There are various game modes included in Hive Jump. The planetary campaign implements what Graphite Lab calls an “XCOM Lite” meta-style, where you occupy nodes on a map, fortifying your strongholds with troops while pushing the aliens back to gain control of a planet. After a successful mission, you ‘win’ that alien node, however, if your mission fails, the aliens maintain control and have the opportunity to retaliate against the human-controlled nodes. Each campaign is completed when human bases occupy all nodes, and all hives have been eradicated.

An Arcade and Challenge mode is also available, adding to the replayability factor. Arcade mode strips away the node mechanic, allowing the player to jump straight into the action. Challenge mode provides the ultimate test and includes ‘Speedrun’, in which you are tasked with defeating a Hive in the quickest time possible, and ‘Clean Challenge’, where you enter a hive without any of your unlocked equipment to help you out.

Multiplayer is also available and can be played with up to four people, where one jumper is in charge of carrying the backpack. When played in a well-coordinated team, it’s a blast. However, Hive Jump is challenging and getting through the first few missions unscathed can be difficult to players unfamiliar with the genre. Even on the easiest difficulty, the game is punishing, and the end boss on the first campaign took me almost a dozen tries to come out victorious.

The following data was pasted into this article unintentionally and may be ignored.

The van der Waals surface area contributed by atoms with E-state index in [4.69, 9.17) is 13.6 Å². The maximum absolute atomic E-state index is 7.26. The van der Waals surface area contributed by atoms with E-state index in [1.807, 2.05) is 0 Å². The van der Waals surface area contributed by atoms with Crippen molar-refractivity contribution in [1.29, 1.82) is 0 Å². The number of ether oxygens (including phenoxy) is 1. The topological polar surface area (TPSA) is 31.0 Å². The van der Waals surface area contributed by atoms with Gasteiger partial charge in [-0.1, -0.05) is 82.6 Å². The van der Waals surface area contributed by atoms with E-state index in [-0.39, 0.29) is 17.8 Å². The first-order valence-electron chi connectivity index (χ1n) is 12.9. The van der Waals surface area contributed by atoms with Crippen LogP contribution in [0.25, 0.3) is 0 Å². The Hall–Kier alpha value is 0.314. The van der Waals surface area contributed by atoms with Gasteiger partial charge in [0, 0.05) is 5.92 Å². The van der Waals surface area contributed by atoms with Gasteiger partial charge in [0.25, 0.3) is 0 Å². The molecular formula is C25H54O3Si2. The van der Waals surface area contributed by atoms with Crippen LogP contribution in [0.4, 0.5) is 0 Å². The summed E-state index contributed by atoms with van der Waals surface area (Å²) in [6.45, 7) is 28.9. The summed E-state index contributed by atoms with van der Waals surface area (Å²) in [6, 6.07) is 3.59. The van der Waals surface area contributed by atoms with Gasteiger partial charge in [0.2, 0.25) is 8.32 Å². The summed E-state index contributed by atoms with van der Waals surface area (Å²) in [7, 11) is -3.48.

While the difficulty level doesn’t affect minute-to-minute gunfights, it does impact how many levels are within a hive, and they vary in multiples of three. On easy difficulty, almost every hive has three levels to traverse. As you progress in the campaign, it is not uncommon to come across a hive of nine or twelve levels. The difficulty also influences how you manage and defend your controlled nodes; enemy nodes are stronger and have more coordinated attacks on higher difficulty settings.


Hive Jump’s gameplay loop of clearing alien hives, upgrading your equipment and unlocking new gear is its strongest attribute. If the constant respawning hasn’t worn you out, the variety of game modes will keep you occupied well beyond the primary campaign. Multiplayer is a welcome addition and play will be more enjoyable with a competent group of friends. Hive Jump can be punishing at times, especially when venturing into the higher difficulties and for newcomers to the genre. This game is not for everyone, so next time you’re at a family gathering, think twice about passing the controller over to your gran.

Rapid Reviews UK Rating

You can purchase Hive Jump on the Nintendo Switch eShop at the following link,